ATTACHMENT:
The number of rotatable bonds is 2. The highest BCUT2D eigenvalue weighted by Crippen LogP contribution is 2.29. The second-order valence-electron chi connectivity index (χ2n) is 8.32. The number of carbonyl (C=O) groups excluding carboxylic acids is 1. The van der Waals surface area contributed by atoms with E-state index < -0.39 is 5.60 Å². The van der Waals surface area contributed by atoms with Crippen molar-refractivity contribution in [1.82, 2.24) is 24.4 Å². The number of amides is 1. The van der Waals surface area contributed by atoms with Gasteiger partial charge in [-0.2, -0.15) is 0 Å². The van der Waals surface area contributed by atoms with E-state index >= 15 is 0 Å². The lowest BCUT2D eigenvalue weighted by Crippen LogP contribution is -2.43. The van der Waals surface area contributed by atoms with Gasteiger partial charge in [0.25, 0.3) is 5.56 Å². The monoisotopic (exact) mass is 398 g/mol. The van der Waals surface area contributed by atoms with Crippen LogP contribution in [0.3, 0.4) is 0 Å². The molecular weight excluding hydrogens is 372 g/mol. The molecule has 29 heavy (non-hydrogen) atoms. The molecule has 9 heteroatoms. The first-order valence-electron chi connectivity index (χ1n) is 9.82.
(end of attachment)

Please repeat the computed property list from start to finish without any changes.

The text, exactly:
The number of rotatable bonds is 2. The highest BCUT2D eigenvalue weighted by Crippen LogP contribution is 2.29. The second-order valence-electron chi connectivity index (χ2n) is 8.32. The number of carbonyl (C=O) groups excluding carboxylic acids is 1. The van der Waals surface area contributed by atoms with E-state index < -0.39 is 5.60 Å². The van der Waals surface area contributed by atoms with Crippen molar-refractivity contribution in [1.82, 2.24) is 24.4 Å². The number of amides is 1. The van der Waals surface area contributed by atoms with Gasteiger partial charge in [-0.2, -0.15) is 0 Å². The van der Waals surface area contributed by atoms with E-state index >= 15 is 0 Å². The lowest BCUT2D eigenvalue weighted by Crippen LogP contribution is -2.43. The van der Waals surface area contributed by atoms with Gasteiger partial charge in [0.25, 0.3) is 5.56 Å². The monoisotopic (exact) mass is 398 g/mol. The van der Waals surface area contributed by atoms with Crippen LogP contribution in [0.3, 0.4) is 0 Å². The molecular weight excluding hydrogens is 372 g/mol. The molecule has 29 heavy (non-hydrogen) atoms. The molecule has 9 heteroatoms. The first-order valence-electron chi connectivity index (χ1n) is 9.82.